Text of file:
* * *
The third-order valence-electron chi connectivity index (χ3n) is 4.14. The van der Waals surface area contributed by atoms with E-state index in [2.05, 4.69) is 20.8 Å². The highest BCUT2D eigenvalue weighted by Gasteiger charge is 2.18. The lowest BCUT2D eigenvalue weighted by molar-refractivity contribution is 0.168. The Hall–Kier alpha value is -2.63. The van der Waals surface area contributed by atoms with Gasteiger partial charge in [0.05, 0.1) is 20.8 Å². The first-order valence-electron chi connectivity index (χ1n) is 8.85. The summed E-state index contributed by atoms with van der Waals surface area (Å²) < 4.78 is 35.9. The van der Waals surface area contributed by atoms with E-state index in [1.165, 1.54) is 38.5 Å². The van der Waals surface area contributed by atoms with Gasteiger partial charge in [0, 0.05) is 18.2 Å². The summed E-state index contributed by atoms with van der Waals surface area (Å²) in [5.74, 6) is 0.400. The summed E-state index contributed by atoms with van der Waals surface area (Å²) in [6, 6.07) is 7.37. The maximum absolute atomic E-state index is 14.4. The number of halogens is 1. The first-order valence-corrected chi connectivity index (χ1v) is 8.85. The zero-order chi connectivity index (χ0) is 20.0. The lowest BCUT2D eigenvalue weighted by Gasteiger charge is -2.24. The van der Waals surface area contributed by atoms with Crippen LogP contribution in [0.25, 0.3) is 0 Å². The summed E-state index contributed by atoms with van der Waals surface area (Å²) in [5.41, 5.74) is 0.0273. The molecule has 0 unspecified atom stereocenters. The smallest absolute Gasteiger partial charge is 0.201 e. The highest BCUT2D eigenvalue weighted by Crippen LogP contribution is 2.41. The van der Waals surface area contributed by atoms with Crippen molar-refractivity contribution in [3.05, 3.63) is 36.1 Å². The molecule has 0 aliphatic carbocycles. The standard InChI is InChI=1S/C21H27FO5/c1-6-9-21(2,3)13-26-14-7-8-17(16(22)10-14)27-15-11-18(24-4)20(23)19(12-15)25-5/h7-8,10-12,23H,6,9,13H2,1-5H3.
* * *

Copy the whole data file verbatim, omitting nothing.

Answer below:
The third-order valence-electron chi connectivity index (χ3n) is 4.14. The van der Waals surface area contributed by atoms with E-state index in [2.05, 4.69) is 20.8 Å². The highest BCUT2D eigenvalue weighted by Gasteiger charge is 2.18. The lowest BCUT2D eigenvalue weighted by molar-refractivity contribution is 0.168. The Hall–Kier alpha value is -2.63. The van der Waals surface area contributed by atoms with Gasteiger partial charge in [0.05, 0.1) is 20.8 Å². The first-order valence-electron chi connectivity index (χ1n) is 8.85. The summed E-state index contributed by atoms with van der Waals surface area (Å²) < 4.78 is 35.9. The van der Waals surface area contributed by atoms with E-state index in [1.165, 1.54) is 38.5 Å². The van der Waals surface area contributed by atoms with Gasteiger partial charge in [0, 0.05) is 18.2 Å². The summed E-state index contributed by atoms with van der Waals surface area (Å²) in [5.74, 6) is 0.400. The summed E-state index contributed by atoms with van der Waals surface area (Å²) in [6, 6.07) is 7.37. The maximum absolute atomic E-state index is 14.4. The number of halogens is 1. The first-order valence-corrected chi connectivity index (χ1v) is 8.85. The zero-order chi connectivity index (χ0) is 20.0. The lowest BCUT2D eigenvalue weighted by Gasteiger charge is -2.24. The van der Waals surface area contributed by atoms with Crippen LogP contribution in [0.25, 0.3) is 0 Å². The summed E-state index contributed by atoms with van der Waals surface area (Å²) in [5.41, 5.74) is 0.0273. The molecule has 0 unspecified atom stereocenters. The smallest absolute Gasteiger partial charge is 0.201 e. The highest BCUT2D eigenvalue weighted by Crippen LogP contribution is 2.41. The van der Waals surface area contributed by atoms with Crippen molar-refractivity contribution in [3.05, 3.63) is 36.1 Å². The molecule has 0 aliphatic carbocycles. The standard InChI is InChI=1S/C21H27FO5/c1-6-9-21(2,3)13-26-14-7-8-17(16(22)10-14)27-15-11-18(24-4)20(23)19(12-15)25-5/h7-8,10-12,23H,6,9,13H2,1-5H3.